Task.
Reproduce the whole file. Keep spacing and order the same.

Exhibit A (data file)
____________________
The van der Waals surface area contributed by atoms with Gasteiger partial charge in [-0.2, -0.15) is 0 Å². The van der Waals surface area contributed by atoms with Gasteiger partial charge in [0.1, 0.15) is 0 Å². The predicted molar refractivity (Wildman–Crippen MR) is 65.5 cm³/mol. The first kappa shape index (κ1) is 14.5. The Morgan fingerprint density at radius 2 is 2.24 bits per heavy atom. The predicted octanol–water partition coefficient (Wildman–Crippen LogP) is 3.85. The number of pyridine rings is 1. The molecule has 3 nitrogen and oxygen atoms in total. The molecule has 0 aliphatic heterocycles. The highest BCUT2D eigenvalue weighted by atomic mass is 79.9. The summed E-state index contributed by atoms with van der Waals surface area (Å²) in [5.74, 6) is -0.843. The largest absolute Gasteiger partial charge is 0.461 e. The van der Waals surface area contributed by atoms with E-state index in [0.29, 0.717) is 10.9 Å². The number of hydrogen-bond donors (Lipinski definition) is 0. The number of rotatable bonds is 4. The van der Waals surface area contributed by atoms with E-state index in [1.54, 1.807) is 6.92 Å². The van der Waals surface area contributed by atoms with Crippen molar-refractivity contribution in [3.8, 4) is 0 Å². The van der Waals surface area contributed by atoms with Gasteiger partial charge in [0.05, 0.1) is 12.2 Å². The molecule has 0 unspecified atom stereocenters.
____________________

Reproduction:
The van der Waals surface area contributed by atoms with Gasteiger partial charge in [-0.2, -0.15) is 0 Å². The van der Waals surface area contributed by atoms with Gasteiger partial charge in [0.1, 0.15) is 0 Å². The predicted molar refractivity (Wildman–Crippen MR) is 65.5 cm³/mol. The first kappa shape index (κ1) is 14.5. The Morgan fingerprint density at radius 2 is 2.24 bits per heavy atom. The predicted octanol–water partition coefficient (Wildman–Crippen LogP) is 3.85. The number of pyridine rings is 1. The molecule has 3 nitrogen and oxygen atoms in total. The molecule has 0 aliphatic heterocycles. The highest BCUT2D eigenvalue weighted by atomic mass is 79.9. The summed E-state index contributed by atoms with van der Waals surface area (Å²) in [5.74, 6) is -0.843. The largest absolute Gasteiger partial charge is 0.461 e. The van der Waals surface area contributed by atoms with E-state index in [0.29, 0.717) is 10.9 Å². The number of hydrogen-bond donors (Lipinski definition) is 0. The number of rotatable bonds is 4. The van der Waals surface area contributed by atoms with E-state index in [1.54, 1.807) is 6.92 Å². The van der Waals surface area contributed by atoms with Crippen molar-refractivity contribution in [3.8, 4) is 0 Å². The van der Waals surface area contributed by atoms with Gasteiger partial charge in [0.05, 0.1) is 12.2 Å². The molecule has 0 unspecified atom stereocenters.